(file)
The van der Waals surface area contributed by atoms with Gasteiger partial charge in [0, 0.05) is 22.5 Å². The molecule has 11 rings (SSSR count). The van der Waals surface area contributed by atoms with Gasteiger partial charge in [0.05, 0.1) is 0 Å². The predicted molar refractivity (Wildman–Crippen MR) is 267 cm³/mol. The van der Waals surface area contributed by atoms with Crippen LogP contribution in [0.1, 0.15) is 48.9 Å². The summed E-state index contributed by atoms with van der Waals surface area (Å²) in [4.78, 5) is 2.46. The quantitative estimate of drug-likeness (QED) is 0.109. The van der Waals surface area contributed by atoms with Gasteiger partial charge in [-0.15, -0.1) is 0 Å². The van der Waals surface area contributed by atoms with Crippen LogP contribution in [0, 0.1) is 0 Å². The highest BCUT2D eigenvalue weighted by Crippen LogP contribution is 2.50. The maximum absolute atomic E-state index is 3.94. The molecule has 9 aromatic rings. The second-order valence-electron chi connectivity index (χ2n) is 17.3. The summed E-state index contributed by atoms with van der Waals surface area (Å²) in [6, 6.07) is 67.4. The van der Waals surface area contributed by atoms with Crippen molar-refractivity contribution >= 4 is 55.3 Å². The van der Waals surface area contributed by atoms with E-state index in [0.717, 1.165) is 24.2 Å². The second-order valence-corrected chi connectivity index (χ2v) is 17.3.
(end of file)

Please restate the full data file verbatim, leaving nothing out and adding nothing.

The van der Waals surface area contributed by atoms with Gasteiger partial charge in [0, 0.05) is 22.5 Å². The molecule has 11 rings (SSSR count). The van der Waals surface area contributed by atoms with Gasteiger partial charge in [0.05, 0.1) is 0 Å². The predicted molar refractivity (Wildman–Crippen MR) is 267 cm³/mol. The van der Waals surface area contributed by atoms with Crippen LogP contribution in [0.1, 0.15) is 48.9 Å². The summed E-state index contributed by atoms with van der Waals surface area (Å²) in [4.78, 5) is 2.46. The quantitative estimate of drug-likeness (QED) is 0.109. The van der Waals surface area contributed by atoms with Gasteiger partial charge in [-0.15, -0.1) is 0 Å². The van der Waals surface area contributed by atoms with Crippen LogP contribution in [0, 0.1) is 0 Å². The highest BCUT2D eigenvalue weighted by Crippen LogP contribution is 2.50. The maximum absolute atomic E-state index is 3.94. The molecule has 9 aromatic rings. The second-order valence-electron chi connectivity index (χ2n) is 17.3. The summed E-state index contributed by atoms with van der Waals surface area (Å²) in [6, 6.07) is 67.4. The van der Waals surface area contributed by atoms with Crippen molar-refractivity contribution >= 4 is 55.3 Å². The van der Waals surface area contributed by atoms with E-state index in [0.717, 1.165) is 24.2 Å². The second-order valence-corrected chi connectivity index (χ2v) is 17.3.